David Cameron has said consortia will only take on local commissioning when they are ‘good and ready'. Alisdair Stirling looks at the implications.
The removal of the April 2013 deadline was the first concession made by Prime Minister David Cameron on the health bill – and he announced it even before the Government's listening exercise report was published.
Mr Cameron said: ‘I've heard the concern that the direction is right but the pace is too fast. What if some places, some practices aren't ready? Will we just let them flounder as others prosper? No. We will make sure local commissioning only goes ahead when groups of GPs are good and ready, and we will give them the help they need to get there.'
Allowing flexibility over the ‘go live' dates for consortia creates a number of new issues for GP commissioning to work through. Which hoops will consortia keen to have budgets sooner rather than later have to jump through? And how will those less keen on embracing the reforms be persuaded to set a date?
While politics over the health bill has been dominating national headlines, for many GP commissioners on the ground there has been little choice but to carry on implementing the reforms as they attempt to avoid inheriting a deficit from their PCTs.
Professor Steve Field, head of the Government's listening exercise and former RCGP chair, said the pause in the bill has slowed progress in some areas. ‘The pause in some areas has allowed people to slow down and stop progress.
‘And what we mustn't do is let the entrepreneurs go back and be fed up and not do their entrepreneurial work. We need to actually encourage them to speed up some things while recognising that not everybody is in the right place to take it forward as quickly as others and that's a job for the commissioning board to really support.'
Despite the pause in the bill, work on setting up the NHS Commissioning Board has continued behind the scenes, according to David Stout, director of the PCT network at the NHS Confederation.
Two Pulse surveys carried out this month indicate a divide between consortium leaders and grassroots GPs. In a survey of 200 GPs, only 38% said they would still like to go live in April 2013, following removal of the deadline. But an additional survey of 20 GP consortium chairs found that 19 of them wanted to stick with the April 2013 deadline.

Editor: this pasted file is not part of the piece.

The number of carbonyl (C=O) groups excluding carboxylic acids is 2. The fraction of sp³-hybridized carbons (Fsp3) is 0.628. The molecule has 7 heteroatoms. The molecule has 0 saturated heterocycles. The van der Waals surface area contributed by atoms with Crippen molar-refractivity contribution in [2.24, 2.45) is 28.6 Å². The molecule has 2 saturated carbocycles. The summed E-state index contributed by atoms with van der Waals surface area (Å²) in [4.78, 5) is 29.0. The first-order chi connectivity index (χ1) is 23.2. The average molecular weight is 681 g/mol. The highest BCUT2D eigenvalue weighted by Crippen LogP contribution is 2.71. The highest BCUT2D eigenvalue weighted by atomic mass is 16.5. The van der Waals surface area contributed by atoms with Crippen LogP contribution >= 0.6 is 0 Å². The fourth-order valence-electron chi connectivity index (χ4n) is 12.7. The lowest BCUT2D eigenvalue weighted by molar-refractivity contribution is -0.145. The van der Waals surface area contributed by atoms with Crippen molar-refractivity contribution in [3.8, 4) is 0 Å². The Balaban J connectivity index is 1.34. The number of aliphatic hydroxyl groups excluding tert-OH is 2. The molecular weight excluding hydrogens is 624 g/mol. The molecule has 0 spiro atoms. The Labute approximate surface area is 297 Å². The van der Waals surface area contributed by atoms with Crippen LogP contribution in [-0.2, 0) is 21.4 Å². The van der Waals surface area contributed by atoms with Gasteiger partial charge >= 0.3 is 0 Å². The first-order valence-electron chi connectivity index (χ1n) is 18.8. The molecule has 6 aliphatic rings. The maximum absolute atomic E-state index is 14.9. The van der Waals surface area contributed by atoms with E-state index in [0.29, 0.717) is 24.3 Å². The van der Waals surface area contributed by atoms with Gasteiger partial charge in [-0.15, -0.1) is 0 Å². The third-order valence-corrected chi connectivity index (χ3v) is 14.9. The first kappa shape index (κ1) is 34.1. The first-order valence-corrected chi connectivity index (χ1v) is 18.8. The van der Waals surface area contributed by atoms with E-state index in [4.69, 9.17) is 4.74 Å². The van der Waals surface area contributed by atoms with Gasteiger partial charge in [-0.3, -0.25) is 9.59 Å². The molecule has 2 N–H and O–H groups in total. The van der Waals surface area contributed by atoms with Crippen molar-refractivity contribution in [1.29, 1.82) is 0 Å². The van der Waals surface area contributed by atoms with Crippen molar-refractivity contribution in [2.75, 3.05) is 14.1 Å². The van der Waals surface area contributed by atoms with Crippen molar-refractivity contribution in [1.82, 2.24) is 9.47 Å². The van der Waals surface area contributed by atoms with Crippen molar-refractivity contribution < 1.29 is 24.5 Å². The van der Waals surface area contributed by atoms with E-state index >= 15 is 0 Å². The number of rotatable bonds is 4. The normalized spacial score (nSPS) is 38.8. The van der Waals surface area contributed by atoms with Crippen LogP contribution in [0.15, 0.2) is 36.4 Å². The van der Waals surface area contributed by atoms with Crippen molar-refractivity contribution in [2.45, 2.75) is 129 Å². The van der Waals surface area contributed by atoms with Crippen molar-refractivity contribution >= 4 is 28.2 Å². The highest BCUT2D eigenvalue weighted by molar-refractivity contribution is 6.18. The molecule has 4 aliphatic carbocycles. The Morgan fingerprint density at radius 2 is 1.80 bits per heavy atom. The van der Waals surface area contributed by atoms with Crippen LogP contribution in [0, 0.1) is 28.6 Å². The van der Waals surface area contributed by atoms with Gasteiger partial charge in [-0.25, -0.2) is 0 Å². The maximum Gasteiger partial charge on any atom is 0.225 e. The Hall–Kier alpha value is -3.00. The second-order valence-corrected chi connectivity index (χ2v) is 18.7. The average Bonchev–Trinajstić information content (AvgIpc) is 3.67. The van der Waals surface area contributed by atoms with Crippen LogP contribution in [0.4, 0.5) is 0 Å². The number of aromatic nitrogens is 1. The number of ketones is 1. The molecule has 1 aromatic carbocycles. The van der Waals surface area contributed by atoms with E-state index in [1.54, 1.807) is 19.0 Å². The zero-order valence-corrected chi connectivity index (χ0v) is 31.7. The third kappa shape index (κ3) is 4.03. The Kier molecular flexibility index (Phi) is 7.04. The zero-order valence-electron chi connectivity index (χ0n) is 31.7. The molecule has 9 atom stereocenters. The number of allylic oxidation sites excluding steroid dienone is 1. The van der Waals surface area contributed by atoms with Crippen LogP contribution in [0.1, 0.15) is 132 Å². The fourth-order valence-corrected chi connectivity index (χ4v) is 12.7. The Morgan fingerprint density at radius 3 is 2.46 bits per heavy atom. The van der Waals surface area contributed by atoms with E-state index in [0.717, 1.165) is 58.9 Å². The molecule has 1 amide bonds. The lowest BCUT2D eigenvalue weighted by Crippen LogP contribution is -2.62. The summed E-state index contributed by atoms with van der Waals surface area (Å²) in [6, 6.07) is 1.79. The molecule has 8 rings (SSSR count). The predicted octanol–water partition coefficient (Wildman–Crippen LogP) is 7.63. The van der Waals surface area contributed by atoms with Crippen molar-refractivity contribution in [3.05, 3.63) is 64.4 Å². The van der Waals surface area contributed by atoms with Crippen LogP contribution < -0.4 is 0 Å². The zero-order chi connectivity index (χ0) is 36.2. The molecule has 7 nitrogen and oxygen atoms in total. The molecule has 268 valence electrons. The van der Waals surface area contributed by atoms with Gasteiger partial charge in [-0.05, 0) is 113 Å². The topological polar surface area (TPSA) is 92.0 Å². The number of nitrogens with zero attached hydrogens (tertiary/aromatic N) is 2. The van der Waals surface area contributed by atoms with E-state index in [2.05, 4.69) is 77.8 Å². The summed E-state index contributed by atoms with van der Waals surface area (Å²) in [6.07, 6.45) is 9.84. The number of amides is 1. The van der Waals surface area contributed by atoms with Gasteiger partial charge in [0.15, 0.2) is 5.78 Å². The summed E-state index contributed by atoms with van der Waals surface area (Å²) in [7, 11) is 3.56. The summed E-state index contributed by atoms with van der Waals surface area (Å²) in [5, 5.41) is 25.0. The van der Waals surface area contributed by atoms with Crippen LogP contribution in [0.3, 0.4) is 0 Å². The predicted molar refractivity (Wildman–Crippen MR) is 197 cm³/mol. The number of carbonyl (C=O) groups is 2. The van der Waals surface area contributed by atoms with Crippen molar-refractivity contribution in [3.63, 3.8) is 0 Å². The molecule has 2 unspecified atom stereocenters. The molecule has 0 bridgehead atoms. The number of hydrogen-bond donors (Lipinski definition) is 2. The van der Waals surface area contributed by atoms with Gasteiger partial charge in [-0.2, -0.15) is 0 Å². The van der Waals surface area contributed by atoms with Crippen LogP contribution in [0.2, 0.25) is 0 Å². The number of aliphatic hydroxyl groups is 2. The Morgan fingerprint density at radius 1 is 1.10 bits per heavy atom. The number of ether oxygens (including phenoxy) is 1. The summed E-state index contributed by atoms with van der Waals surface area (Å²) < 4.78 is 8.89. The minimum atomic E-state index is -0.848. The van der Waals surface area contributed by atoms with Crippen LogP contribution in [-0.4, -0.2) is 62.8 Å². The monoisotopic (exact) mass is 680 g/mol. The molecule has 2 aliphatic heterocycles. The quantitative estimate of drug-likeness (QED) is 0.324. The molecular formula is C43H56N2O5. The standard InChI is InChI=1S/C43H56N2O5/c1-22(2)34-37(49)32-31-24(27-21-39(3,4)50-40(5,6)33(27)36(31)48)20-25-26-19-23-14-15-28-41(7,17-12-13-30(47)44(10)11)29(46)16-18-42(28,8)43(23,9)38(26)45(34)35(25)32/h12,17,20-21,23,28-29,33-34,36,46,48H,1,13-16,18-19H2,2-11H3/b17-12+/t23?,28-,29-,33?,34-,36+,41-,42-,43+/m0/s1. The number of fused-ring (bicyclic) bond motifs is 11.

Holding commissioning reins
The NHS Commissioning Board is recognised as the body that will have the power to veto a consortium's go live date. Signs are emerging of plans for a new quality assurance system. Mr Stout said this process would include ‘some checking in confidence that a consortium's commissioning support set-up is fit for task'.
‘Also partly because some consortia will be young and naïve in going out and procuring support there is a notion that there needs to be a kitemark (for commissioning support organisations) or the board develops some models,' he added.
A legal technicality is that NHS Commissioning Boards cannot function until the bill is passed, so a prolonged delay would mean strategic health authorities having to manage the transition.
The question of when consortia not ready to take on commissioning responsibility in 2013 will be required to eventually do so also needs addressing, according to Mr Stout. ‘There's a fair head of steam in some places but having taken the deadline away, where's the incentive for the others?' he said. ‘And where you've got a reluctant consortium, it could go on indefinitely.'
Some say the Government should avoid the situation that has evolved with foundation trusts, with those keen on the policy going for the status straight away but some yet to show an interest.
Dr Nigel Watson, chief executive of Wessex LMCs, believes the Government will have to set a time limit for consortia to take over. ‘They'll probably need to consider a window, for example 12 months – maximum two years – and then the consortium will have to assume the responsibility. If part of the argument is the need to reduce bureaucracy, you can't have a situation where you're running PCT clusters alongside consortia, for example, for indeterminate periods. The cost would be prohibitive.'
No going back
With so much politics going on around the reforms, it's easy to overlook how much the bill has already permeated mindsets. Just a year ago, the general public had very little notion of what GP commissioning was.
Mr Stout, says: ‘The concept of GP commissioning hasn't gone. Consortia are already in existence although they will now involve a role for clinical senates. And no one to my knowledge has questioned the existence of the NHS Commissioning Board. It would appear that these are all here to stay.'
Whatever further compromises the politicians reach, the clinical commissioning genie is out of the bottle – and it's not going back in.
Alisdair Stirling is a freelance journalist